Railroads represented by the National Carriers Conference Committee (NCCC) resumed negotiations on August 22 with a coalition representing the 12 railroad unions after the August 18 release of Presidential Emergency Board (PEB) Recommendations No. 250 to change national agreements setting wages, benefits and work rules affecting some 125,000 unionized railroad workers.
Under the provisions of the Railway Labor Act (RLA), the parties have until September 16 to reach an interim settlement – subject to member ratification – after which workers can strike or carriers can lockout, which would likely prompt Congress to end any nationwide rail shutdown. by imposing a third-party settlement.
If a tentative agreement is reached before September 16 – or if both parties agree to extend negotiations beyond September 16 pending a settlement – that tentative agreement will be provided to members of each of the 12 unions. for approval. Failure to ratify by one or more of the union memberships could result in a strike.
In an effort to correct the misinformation that has spread among members, the two largest railway unions, primarily representing railway and motor service employees, have released a document, PEB 250 Myths vs Facts, dispelling many popular myths (links, below). The two unions are the Brotherhood of Locomotive Engineers and Trainmen (BLET) and the Transport Division of the International Association of Sheet Metal, Air, Rail and Transport Workers (SMART-TD).
Two other facts that dispel misinformation prevalent among members are that railroad employees are quitting their jobs in large numbers and that there are few candidates for jobs available on the railroads. As the NRLC (National Railroad Labor Conference) observes:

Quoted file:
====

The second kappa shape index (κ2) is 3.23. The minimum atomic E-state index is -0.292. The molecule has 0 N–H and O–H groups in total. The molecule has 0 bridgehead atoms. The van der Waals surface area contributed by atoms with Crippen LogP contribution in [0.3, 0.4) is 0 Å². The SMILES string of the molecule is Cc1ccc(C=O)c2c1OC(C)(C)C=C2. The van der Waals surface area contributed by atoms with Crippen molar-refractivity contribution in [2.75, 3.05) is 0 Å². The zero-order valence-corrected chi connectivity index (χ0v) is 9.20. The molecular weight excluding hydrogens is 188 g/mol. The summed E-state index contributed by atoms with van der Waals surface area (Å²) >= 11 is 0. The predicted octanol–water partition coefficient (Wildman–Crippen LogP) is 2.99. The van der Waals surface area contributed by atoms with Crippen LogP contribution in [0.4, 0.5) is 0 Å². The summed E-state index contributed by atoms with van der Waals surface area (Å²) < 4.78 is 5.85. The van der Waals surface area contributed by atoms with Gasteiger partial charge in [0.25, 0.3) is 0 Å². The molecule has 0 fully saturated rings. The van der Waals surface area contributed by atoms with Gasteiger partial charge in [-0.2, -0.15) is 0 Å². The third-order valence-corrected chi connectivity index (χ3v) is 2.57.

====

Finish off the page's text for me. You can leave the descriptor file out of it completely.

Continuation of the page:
- In the first six months of 2022, each railroad’s voluntary “dropout rate” was between 2% and 3.7%, just a fraction of the 13.1% dropout rate reported by the Bureau. of Labor Statistics for the transportation, warehousing and utilities sector.
- The railroads outperformed the overall labor market in attracting new recruits. For 2021, the railways reported more than 42 applicants for each vacancy, which is well above the 25 applicants per benchmark vacancy cited by workforce planning experts.
- The railways reported an even higher number of applicants per available job in the first six months of 2022. One caveat, voluntary from the railways, is that in some locations, particularly those in remote areas, there There are fewer applicants, but the railroads have responded by offering relocation bonuses and other incentives.
Below are links to the seven Myths vs. Facts slides that BLET and SMART-TD distributed to dispel the misinformation being spread: